Please click here and you will be taken to an excellent article provided by the Camera Repair website. For the most part, you'll be guided on how to physically manipulate your camera to try and clear the fault. Although the article mentions Canon a few times, the advice applies equally to all cameras with lens errors and is not model-specific.
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1answer

Every time I turn my camera on it says lens error, restart camera. I left my camera in my purse and my purse has sand in it from the beach, and the lens wont come out.

Your camera almost certainly has a lens error, this is such a common fault that I hope you don't mind me pasting my stock generic answer below. No point in reinventing the wheel!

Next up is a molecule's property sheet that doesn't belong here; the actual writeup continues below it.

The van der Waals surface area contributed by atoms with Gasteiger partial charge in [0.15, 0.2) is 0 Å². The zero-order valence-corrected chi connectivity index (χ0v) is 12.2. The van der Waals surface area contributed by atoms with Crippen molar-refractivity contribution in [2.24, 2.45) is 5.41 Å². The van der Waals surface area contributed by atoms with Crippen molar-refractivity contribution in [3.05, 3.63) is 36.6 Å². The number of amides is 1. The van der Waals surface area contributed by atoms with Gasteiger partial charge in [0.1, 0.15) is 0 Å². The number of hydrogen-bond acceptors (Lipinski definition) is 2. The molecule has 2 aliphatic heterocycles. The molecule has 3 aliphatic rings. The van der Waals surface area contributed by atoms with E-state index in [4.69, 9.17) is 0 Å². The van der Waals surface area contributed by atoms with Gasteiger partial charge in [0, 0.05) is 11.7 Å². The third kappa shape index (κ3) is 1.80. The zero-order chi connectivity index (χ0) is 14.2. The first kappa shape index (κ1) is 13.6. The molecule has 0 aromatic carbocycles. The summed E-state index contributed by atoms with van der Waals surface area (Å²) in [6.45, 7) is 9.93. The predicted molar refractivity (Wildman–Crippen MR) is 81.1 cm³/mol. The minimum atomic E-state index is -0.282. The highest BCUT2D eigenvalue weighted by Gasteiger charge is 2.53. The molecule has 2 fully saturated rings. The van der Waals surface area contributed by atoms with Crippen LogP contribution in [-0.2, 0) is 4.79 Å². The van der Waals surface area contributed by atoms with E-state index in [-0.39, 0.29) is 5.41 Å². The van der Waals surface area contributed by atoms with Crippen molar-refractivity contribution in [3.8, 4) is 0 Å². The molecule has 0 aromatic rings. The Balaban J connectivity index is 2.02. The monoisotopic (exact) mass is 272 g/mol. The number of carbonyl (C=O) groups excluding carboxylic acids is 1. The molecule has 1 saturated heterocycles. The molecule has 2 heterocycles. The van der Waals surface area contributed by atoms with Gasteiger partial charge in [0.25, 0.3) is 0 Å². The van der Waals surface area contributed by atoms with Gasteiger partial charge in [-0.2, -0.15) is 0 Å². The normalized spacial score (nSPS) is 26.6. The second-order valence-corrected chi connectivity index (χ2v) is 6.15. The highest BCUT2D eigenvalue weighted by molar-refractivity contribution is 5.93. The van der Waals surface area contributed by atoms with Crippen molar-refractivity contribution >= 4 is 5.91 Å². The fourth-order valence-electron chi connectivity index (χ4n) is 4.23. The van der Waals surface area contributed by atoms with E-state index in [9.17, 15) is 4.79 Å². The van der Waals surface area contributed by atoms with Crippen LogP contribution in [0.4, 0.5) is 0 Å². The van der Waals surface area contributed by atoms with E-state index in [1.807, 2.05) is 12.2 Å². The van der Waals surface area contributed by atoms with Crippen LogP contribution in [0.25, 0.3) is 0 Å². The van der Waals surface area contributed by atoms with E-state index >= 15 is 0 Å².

Stuck lenses are probably the most common reason that compact digital cameras get thrown away, but there's a fair chance of recovering use of your camera again

The fault is commonly caused by dirt or grit blocking the mechanism, or due to it having suffered a recent fall. Another common cause is that the camera was in a pocket or bag and the power button accidentally activated and tried to open the lens against resistance. The mechanism may have simply become dislodged or there may be parts which have broken.

If your camera is still under warranty and has definitely not been subject to misuse then contact the Canon service department in your country to find out about a free repair.[NOTE: exposure to sand counts as misuse] If the warranty has expired though a professional repair will far exceed the cost of replacing your camera. You will therefore have nothing to lose by trying to fix this yourself.

Please click here and you will be taken to an excellent article provided by the Camera Repair website. For the most part, you'll be guided on how to physically manipulate your camera to try and clear the fault. Although the article mentions Canon a few times, the advice applies equally to all cameras with lens errors and is not model-specific.